No matter what the gossip magazines say, most people agree that stars are not "just like us," because wealth and fame tend to make things much easier (and beauty certainly doesn't hurt, either). But although they're able to afford the best schools, doctors, and child care, there are some aspects of raising a child that are universal. Emily Blunt and John Krasinski's parenting fears are probably the same as yours or mine, despite their relative privilege, because all the fortune and fame in the world can't protect kids 100 percent of the time.
The couple recently spoke to People about raising their two daughters, 4-year-old Hazel and 21-month-old Violet, and Blunt said she wants the same things for her kids that all parents do: "My children's happiness, their safety, and their well-being is the most paramount thing in my life," said the star of A Quiet Place, in theaters this week. "And if [I am] unable to give them any of those things, then who am I? What's my identity?" Her comments really speak to the helplessness parents feel when they consider the overwhelming responsibility of bringing a new life into a world that's often beyond their control. Blunt continued, "My greatest hope is that they are truly happy, and that they're interested in life, in anything. Interested and interesting, and truly happy."
Krasinski expanded on Blunt's statements, telling People that for him, "the scariest thing about being a father" is the inability to be there for his kids at all times:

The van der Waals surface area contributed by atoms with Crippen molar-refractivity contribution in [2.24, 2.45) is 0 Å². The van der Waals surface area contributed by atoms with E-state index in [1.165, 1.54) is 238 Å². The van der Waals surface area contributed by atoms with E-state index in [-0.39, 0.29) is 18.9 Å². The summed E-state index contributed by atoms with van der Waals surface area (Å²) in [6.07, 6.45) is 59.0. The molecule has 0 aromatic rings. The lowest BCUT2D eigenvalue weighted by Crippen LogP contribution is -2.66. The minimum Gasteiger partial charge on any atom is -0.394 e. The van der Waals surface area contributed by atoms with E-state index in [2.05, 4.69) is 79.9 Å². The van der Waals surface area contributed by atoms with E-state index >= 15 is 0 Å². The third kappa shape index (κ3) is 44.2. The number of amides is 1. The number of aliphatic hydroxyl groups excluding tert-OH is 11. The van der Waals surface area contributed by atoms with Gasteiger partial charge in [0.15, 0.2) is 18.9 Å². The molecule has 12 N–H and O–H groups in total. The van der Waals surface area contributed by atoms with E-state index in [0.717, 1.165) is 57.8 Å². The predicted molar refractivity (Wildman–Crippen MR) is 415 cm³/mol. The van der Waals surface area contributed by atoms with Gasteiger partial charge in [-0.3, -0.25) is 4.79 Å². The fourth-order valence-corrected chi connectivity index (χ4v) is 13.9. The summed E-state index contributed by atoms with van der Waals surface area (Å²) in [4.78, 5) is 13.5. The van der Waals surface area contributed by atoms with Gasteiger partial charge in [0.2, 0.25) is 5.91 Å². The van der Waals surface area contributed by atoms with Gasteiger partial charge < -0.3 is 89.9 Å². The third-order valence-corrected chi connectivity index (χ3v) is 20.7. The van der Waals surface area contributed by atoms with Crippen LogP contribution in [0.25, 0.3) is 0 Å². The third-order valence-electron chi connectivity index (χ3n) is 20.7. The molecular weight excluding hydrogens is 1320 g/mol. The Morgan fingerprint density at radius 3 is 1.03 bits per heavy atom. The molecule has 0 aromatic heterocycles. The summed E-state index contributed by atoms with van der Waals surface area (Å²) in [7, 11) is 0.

Even when [we] drop our 4-year-old daughter off at school, you don’t know what she's gonna do that day. You don’t know if other kids are gonna be nice to her or if she [will get] in trouble for something. You just want to protect them at all costs.
Protecting one's children is the central theme of A Quiet Place, which Krasinski costarred in alongside his wife, in addition to co-writing and directing. The film depicts a family that must live in complete silence while hiding from creatures that hunt by sound. In an interview with Entertainment Weekly, Krasinski explained the couple's decision to pick up the script by co-writers Bryan Woods and Scott Beck:
People are like, "Why did you do a horror movie?" I didn't. I chose to do a family movie that happens to be scary. I thought this story could be the greatest metaphor for parenthood — I mean, it'd be a terribly cheesy tagline: "What would you really do for your kids?"
It's similar to the premise of Get Out, although admittedly not as subversive. While the "monsters" in that film represented racial inequity, and the way that modern-day racism takes the insidious form of microagressions like cultural appropriation, the monsters of A Quiet Place represent the world at large; the innumerable real or perceived threats that children face every day, and parents' powerlessness to stop them all. As author Elizabeth Stone wrote, choosing to have a child "is to decide forever to have your heart go walking around outside your body." It's the ultimate vulnerability.
Parents with similar worries would do well to remember that prayer made famous by Alcoholics Anonymous, which asks for "the serenity to accept the things I cannot change, courage to change the things I can, and wisdom to know the difference." All children will probably get picked on at some point in their lives. As parents, we can't prevent every setback. What we can do is teach them to overcome adversity, and grow from it. And while we're at it, teach them never do the same to another mother or father's child. That's the best we can do.
Check out Romper's new video series, Bearing The Motherload, where disagreeing parents from different sides of an issue sit down with a mediator and talk about how to support (and not judge) each other’s parenting perspectives. New episodes air Mondays on Facebook.